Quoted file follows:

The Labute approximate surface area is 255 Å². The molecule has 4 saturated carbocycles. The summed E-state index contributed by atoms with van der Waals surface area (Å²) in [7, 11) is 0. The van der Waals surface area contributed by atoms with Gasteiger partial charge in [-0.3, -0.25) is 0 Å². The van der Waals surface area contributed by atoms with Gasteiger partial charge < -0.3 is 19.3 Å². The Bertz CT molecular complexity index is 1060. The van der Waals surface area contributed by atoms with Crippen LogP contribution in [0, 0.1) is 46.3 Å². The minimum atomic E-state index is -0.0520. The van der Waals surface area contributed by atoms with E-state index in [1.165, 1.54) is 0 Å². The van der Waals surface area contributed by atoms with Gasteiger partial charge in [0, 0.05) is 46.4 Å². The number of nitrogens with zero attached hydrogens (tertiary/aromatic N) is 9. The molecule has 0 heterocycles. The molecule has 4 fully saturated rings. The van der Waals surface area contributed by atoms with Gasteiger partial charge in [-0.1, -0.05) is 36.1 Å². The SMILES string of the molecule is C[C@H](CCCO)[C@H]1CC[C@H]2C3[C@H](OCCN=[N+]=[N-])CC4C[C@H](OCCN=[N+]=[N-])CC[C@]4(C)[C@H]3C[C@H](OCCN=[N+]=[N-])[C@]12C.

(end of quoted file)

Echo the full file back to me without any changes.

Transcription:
The Labute approximate surface area is 255 Å². The molecule has 4 saturated carbocycles. The summed E-state index contributed by atoms with van der Waals surface area (Å²) in [7, 11) is 0. The van der Waals surface area contributed by atoms with Gasteiger partial charge in [-0.3, -0.25) is 0 Å². The van der Waals surface area contributed by atoms with Gasteiger partial charge < -0.3 is 19.3 Å². The Bertz CT molecular complexity index is 1060. The van der Waals surface area contributed by atoms with Crippen LogP contribution in [0, 0.1) is 46.3 Å². The minimum atomic E-state index is -0.0520. The van der Waals surface area contributed by atoms with E-state index in [1.165, 1.54) is 0 Å². The van der Waals surface area contributed by atoms with Gasteiger partial charge in [0, 0.05) is 46.4 Å². The number of nitrogens with zero attached hydrogens (tertiary/aromatic N) is 9. The molecule has 0 heterocycles. The molecule has 4 fully saturated rings. The van der Waals surface area contributed by atoms with Gasteiger partial charge in [-0.1, -0.05) is 36.1 Å². The SMILES string of the molecule is C[C@H](CCCO)[C@H]1CC[C@H]2C3[C@H](OCCN=[N+]=[N-])CC4C[C@H](OCCN=[N+]=[N-])CC[C@]4(C)[C@H]3C[C@H](OCCN=[N+]=[N-])[C@]12C.